What I find amazing, however, is this: even back then, they were saying this was the most-requested video order from ABC. This movie has been shown countless times in meetings and management retreats. And yet, the basic approach is still so rare to find. The Cartesian efficiencies and expectations form a powerful presence. What it comes down to is this: making room for this kind of work to be done well is hard work itself.

And that’s why Ideo is still in business.

I’ve been puzzling over what I was getting at last year when I was writing aboutflourishing.” And for a while I’ve been more clear about what I was getting at… and realized it wasn’t the right term. Now I’m trying “mixpression” on for size.

What I meant by “flourishing” is the act of extemporaneously mixing other media besides verbal or written-text language in our communication. That is: people using things like video clips or still images with the same facility and immediacy that they now use verbal/written vocabulary. “Mixpression” is an ungainly portmanteau, I’ll admit. But it’s more accurate.

(Earlier, I think I had this concept overlapping too much with something called “taste performance” — more about which, see bottom of the post.)

Victor Lombardi quotes an insightful bit from Adam Gopnik on his blog today: Noise Between Stations » Images That Sum Up Our Desires.

We are, by turn — and a writer says it with sadness — essentially a society of images: a viral YouTube video, an advertising image, proliferates and sums up our desires; anyone who can’t play the image game has a hard time playing any game at all.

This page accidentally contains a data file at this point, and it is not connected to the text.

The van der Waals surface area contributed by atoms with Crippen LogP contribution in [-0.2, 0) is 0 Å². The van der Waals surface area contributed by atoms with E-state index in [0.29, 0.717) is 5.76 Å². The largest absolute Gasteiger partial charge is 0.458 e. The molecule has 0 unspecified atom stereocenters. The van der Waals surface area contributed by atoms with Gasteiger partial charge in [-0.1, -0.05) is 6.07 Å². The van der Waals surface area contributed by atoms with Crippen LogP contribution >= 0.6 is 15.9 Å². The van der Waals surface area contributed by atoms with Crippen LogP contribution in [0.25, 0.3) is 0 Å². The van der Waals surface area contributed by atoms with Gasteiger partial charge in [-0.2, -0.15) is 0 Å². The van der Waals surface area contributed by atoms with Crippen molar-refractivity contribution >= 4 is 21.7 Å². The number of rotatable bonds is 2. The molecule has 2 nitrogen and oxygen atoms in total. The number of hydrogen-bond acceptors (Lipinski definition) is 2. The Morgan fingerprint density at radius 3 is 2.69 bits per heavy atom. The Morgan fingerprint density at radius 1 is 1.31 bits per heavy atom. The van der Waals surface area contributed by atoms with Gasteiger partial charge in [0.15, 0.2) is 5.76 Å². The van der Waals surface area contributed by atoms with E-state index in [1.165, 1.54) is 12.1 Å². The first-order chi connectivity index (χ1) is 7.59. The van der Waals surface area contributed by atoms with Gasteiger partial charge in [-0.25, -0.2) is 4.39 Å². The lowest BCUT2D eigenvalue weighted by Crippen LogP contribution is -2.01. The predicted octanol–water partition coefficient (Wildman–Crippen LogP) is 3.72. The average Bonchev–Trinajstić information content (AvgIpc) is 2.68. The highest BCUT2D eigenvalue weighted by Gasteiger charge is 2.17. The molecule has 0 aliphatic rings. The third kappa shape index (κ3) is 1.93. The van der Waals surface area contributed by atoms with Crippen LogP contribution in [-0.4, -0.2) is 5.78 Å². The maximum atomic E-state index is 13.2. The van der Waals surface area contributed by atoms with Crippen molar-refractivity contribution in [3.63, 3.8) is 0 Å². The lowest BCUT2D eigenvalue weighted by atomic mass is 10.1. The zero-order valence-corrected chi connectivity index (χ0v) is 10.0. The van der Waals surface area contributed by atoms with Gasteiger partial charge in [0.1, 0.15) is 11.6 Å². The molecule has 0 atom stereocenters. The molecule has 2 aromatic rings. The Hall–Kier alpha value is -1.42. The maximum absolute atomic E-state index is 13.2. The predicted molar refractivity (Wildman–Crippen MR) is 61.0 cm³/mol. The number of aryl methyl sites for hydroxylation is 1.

– Adam Gopnik, Angels and Ages: A Short Book About Darwin, Lincoln, and Modern Life, p 33

When I heard Michael Wesch (whom I’ve written about before) at IA Summit earlier this month, he explained how his ethnographic work with YouTube showed people having whole conversations with video clips — either ones they made themselves, or clips from mainstream media, or remixes of them. Conversations, where imagery was the primary currency and text or talk were more like supporting players.

Here’s the thing — I’ve been hearing people bemoan this development for a while now. How people are becoming less literate, or less “literary” anyway, and how humanity is somehow regressing. I felt that way for a bit too. But I’m not so sure now.

If you think about it, this is something we’ve always had the natural propensity to do. Even written language evolved from pictographic expression. We just didn’t have the technology to immediately, cheaply reproduce media and distribute it within our conversations (or to create that media to begin with in such a way that we could then share it so immediately).
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Here’s the presentation I did for A Summit 2009 in Memphis, TN. It’s an update of what I did for IDEA 2008; it’s not hugely different, but I think it pulls the ideas together a little better. The PDF is downloadable from SlideShare. The notes are legible only at full-screen or on the PDF.